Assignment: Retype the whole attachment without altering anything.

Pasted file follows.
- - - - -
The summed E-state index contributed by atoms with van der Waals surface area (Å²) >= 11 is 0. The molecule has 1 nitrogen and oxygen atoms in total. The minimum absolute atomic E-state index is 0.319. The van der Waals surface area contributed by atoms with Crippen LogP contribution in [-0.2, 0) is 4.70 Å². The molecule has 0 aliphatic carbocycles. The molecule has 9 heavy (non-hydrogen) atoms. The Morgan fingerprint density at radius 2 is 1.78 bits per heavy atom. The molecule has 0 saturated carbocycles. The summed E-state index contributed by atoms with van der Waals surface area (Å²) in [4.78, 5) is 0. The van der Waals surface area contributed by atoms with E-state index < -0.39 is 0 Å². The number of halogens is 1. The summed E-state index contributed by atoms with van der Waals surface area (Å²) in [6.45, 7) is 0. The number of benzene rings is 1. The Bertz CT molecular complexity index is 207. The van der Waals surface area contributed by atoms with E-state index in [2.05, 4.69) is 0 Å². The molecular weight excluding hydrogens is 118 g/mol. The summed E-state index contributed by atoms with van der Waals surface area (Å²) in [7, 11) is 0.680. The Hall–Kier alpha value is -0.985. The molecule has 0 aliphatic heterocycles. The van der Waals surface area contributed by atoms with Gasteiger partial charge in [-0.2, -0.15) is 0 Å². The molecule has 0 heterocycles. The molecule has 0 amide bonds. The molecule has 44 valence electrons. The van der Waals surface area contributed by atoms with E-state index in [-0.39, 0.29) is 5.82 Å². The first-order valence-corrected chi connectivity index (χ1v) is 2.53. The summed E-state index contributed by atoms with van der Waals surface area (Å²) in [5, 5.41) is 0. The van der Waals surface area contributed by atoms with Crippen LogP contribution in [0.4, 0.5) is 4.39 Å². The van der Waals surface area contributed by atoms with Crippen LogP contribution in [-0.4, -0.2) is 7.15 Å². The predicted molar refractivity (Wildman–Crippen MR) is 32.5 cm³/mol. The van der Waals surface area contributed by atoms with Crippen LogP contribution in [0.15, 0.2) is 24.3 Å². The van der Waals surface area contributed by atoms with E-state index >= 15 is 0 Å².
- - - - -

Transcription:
The summed E-state index contributed by atoms with van der Waals surface area (Å²) >= 11 is 0. The molecule has 1 nitrogen and oxygen atoms in total. The minimum absolute atomic E-state index is 0.319. The van der Waals surface area contributed by atoms with Crippen LogP contribution in [-0.2, 0) is 4.70 Å². The molecule has 0 aliphatic carbocycles. The molecule has 9 heavy (non-hydrogen) atoms. The Morgan fingerprint density at radius 2 is 1.78 bits per heavy atom. The molecule has 0 saturated carbocycles. The summed E-state index contributed by atoms with van der Waals surface area (Å²) in [4.78, 5) is 0. The van der Waals surface area contributed by atoms with E-state index < -0.39 is 0 Å². The number of halogens is 1. The summed E-state index contributed by atoms with van der Waals surface area (Å²) in [6.45, 7) is 0. The number of benzene rings is 1. The Bertz CT molecular complexity index is 207. The van der Waals surface area contributed by atoms with E-state index in [2.05, 4.69) is 0 Å². The molecular weight excluding hydrogens is 118 g/mol. The summed E-state index contributed by atoms with van der Waals surface area (Å²) in [7, 11) is 0.680. The Hall–Kier alpha value is -0.985. The molecule has 0 aliphatic heterocycles. The van der Waals surface area contributed by atoms with Gasteiger partial charge in [-0.2, -0.15) is 0 Å². The molecule has 0 heterocycles. The molecule has 0 amide bonds. The molecule has 44 valence electrons. The van der Waals surface area contributed by atoms with E-state index in [-0.39, 0.29) is 5.82 Å². The first-order valence-corrected chi connectivity index (χ1v) is 2.53. The summed E-state index contributed by atoms with van der Waals surface area (Å²) in [5, 5.41) is 0. The van der Waals surface area contributed by atoms with Crippen LogP contribution in [0.4, 0.5) is 4.39 Å². The van der Waals surface area contributed by atoms with Crippen LogP contribution in [-0.4, -0.2) is 7.15 Å². The predicted molar refractivity (Wildman–Crippen MR) is 32.5 cm³/mol. The van der Waals surface area contributed by atoms with Crippen LogP contribution in [0.15, 0.2) is 24.3 Å². The van der Waals surface area contributed by atoms with E-state index >= 15 is 0 Å².